Graham Reid | | 4 min read
The Dreadnought Hotel in the town of Callander, halfway between Loch Lomond and Edinburgh, is very hard to miss. As you come in from the west it announces itself on the left as a massive baronial block, like some moored battleship dominating the street and the town beyond.
As with most travellers who use Callander as little more than a start and end point for hikes in the Trossachs or to get to Loch Lomond in one direction and Falkirk, Edinburgh or Glasgow in the other, our encounter with the Dreadnought was fleeting but memorable.
The 17 century building boasts 60 rooms – ours so large you could have parked a couple of buses in it and still had room for our Mazda Demio – and an entrance which was breathtaking in a strange kind of way.
It was that very overkill of plush tartan carpets, an impressive stairwell and a clutter of photos which I saw on the website which made me think, “Well this is interesting”.
And so it proved to be. We arrived in early April when Covid was still rampant and Scotland had extended its mask mandate. Tourism was moribund if not dead in most places and the eccentric Dreadnought was suffering.
We seemed to be the only guests in that enormous place – which doesn't explain quite why we were shown to a room about as far from the reception area as you could get. I got tired walking to it over there, turn left, down the corridor, turn right, long walk, through those doors then another walk to our room.
No matter, it was fun because the walls on the way were lined with odd historical photos (some seeming to have little to do with Scotland), maps, shields, the occasional teddy bear or doll in a corner and so much more.
When we were checking out the following day the friendly but anxious Chinese owner said he had bought the place two years ago and then . . .
No one came to this impressive place which in other times might have hosted those coming to this beautiful and scenic area. And even if he had guests finding staff was difficult: young people left quiet Callander for work and play in Glasgow, Stirling, Edinburgh . . .
However for us, Callander itself was an interesting if also an odd wee town.
It was a Friday afternoon and we walked the quiet main street and looked for somewhere to eat later on. The options were very limited (a pub and another pub) but the town had such an engaging ambience we promised ourselves we'd explore further the following day.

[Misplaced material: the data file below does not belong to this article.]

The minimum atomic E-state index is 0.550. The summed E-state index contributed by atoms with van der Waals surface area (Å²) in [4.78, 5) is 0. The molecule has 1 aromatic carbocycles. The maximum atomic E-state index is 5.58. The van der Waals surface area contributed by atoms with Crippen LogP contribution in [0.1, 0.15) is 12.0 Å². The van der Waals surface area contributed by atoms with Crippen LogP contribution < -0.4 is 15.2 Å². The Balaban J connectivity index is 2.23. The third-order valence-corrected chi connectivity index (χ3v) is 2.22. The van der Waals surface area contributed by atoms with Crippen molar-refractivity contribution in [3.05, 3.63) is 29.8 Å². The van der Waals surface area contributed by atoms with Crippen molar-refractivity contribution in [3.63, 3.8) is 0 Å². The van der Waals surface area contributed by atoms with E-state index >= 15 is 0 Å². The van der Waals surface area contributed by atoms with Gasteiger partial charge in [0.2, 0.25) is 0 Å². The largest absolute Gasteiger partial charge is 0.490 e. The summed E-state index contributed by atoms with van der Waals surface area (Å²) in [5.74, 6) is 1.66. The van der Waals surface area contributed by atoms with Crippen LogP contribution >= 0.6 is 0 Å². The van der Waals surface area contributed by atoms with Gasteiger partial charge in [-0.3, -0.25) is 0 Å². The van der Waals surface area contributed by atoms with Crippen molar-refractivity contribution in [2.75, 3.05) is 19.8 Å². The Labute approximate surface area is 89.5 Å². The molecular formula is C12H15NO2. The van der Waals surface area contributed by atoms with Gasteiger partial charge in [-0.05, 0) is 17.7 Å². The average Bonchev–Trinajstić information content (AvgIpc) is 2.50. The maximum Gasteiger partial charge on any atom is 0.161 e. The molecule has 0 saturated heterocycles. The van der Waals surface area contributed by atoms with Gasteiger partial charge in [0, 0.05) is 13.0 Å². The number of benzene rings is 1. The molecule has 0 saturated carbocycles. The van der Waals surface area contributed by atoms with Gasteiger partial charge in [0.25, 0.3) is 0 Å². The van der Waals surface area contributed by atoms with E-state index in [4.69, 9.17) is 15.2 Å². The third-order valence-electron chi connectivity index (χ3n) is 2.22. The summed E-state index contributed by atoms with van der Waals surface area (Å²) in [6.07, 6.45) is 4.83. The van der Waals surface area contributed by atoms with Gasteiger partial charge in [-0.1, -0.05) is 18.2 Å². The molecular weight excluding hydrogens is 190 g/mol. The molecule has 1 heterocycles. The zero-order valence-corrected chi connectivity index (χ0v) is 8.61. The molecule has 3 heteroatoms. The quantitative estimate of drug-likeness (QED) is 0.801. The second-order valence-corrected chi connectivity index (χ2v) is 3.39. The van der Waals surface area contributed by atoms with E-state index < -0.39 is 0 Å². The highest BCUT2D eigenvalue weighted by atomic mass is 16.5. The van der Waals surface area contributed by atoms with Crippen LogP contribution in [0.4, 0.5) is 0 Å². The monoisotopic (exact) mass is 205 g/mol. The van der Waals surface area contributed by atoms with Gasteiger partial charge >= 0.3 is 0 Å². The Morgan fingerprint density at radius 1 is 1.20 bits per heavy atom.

That evening we went to the pub directly opposite the Dreadnought but they weren't serving meals. So we had a whiskey and observed that there were a lot of alarmingly healthy-looking young people in hiking boots and with packs.
Rob Roy and William Wordsworth ambled around here also.
I guess they all stayed in cheaper digs than the extraordinary Dreadnought which most recent visitors walk past from the railway station.
There was a Chinese restaurant upstairs next door to the pub so we went there for dinner. And it was Chinese in extremis.
We were astounded by the number of red lanterns and the archway. It looked like it had been imported direct from Shenzhen or Hong Long, or perhaps – like Irish bars which can buy a job-lot of Emerald Isle stuff from a warehouse – maybe it just came from a shipping container in Glasgow.
Most of the staff were Chinese – we didn't know whether they were related to the owner of the Dreadnought but it would have made for a great business association in any time other than The Covid Years – and the food was excellent.
We went outside and at 7.30pm it was still light and this main route, the A84 to Stirling just 30 minutes away, was deserted.
Megan did a silly dance in the middle of road.
We were enjoying Callander, even though it was closed and empty.
The following morning we explored the main road of a toon which had some vague association with the Sixties TV series Doctor Finlay's Casebook (apparently just some location exploration although a lady said there was a hoose which had appeared) and it was kinda fun.
There was a crammed museum-cum-secondhand shop with floor-to-ceiling tat, and in the nearby graveyard on the banks of the River Teith there was a kind of pillbox in the middle.
This was where police and patrols would set themselves up to watch for grave-robbers.
That was a thing in the 1800s when medical students in Edinburgh needed fresh corpses to study and practice on.
We sat in the sun in the square opposite the old St Kessog's Church and ate local pies.
And then we went back to the strange and empty Dreadnought where on one wall there were pages framed telling the history of the local clan Macnab. It was very convoluted but it seems that this was once Kinnell House, the clan's headquarters and “dreadnought” (no fear, dreading no one) was their motto..
We said farewell to the anxious owner and felt genuinely sorry that his handsome investment in such a building – it's bizarre décor notwithstanding – had so far made no return, and took to the road to Falkirk.
But not before he took some photos of us on the dizzyingly tartan stairwell, and I took one of the painting of a magnificent bare-foot and bare-chested Highlander doing strenuous battle with what I take to be a Sassenach.
If you happen to be in the area or even better if you have a night in Callander, we'd recommend the marvellously odd but historic Dreadnought Hotel. You can find out more about it here.